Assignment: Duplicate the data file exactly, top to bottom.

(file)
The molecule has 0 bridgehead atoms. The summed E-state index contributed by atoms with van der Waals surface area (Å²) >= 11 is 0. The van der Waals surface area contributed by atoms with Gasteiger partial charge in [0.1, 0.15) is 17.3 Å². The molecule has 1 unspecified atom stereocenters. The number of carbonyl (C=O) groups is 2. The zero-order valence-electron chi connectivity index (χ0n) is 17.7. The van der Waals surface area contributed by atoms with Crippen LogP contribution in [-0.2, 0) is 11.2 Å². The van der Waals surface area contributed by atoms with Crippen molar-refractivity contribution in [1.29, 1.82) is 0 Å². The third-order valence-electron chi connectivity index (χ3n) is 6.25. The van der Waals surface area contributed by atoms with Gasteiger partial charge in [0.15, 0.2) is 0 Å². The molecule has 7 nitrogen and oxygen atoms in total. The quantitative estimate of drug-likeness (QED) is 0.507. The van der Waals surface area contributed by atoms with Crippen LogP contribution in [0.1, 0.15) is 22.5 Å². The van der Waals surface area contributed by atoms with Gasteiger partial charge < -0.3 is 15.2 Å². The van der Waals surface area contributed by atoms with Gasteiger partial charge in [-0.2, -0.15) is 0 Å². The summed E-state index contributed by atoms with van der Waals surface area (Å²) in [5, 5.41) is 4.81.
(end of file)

The molecule has 0 bridgehead atoms. The summed E-state index contributed by atoms with van der Waals surface area (Å²) >= 11 is 0. The van der Waals surface area contributed by atoms with Gasteiger partial charge in [0.1, 0.15) is 17.3 Å². The molecule has 1 unspecified atom stereocenters. The number of carbonyl (C=O) groups is 2. The zero-order valence-electron chi connectivity index (χ0n) is 17.7. The van der Waals surface area contributed by atoms with Crippen LogP contribution in [-0.2, 0) is 11.2 Å². The van der Waals surface area contributed by atoms with Crippen molar-refractivity contribution in [1.29, 1.82) is 0 Å². The third-order valence-electron chi connectivity index (χ3n) is 6.25. The van der Waals surface area contributed by atoms with Gasteiger partial charge in [0.15, 0.2) is 0 Å². The molecule has 7 nitrogen and oxygen atoms in total. The quantitative estimate of drug-likeness (QED) is 0.507. The van der Waals surface area contributed by atoms with Crippen LogP contribution in [0.1, 0.15) is 22.5 Å². The van der Waals surface area contributed by atoms with Gasteiger partial charge < -0.3 is 15.2 Å². The van der Waals surface area contributed by atoms with Gasteiger partial charge in [-0.2, -0.15) is 0 Å². The summed E-state index contributed by atoms with van der Waals surface area (Å²) in [5, 5.41) is 4.81.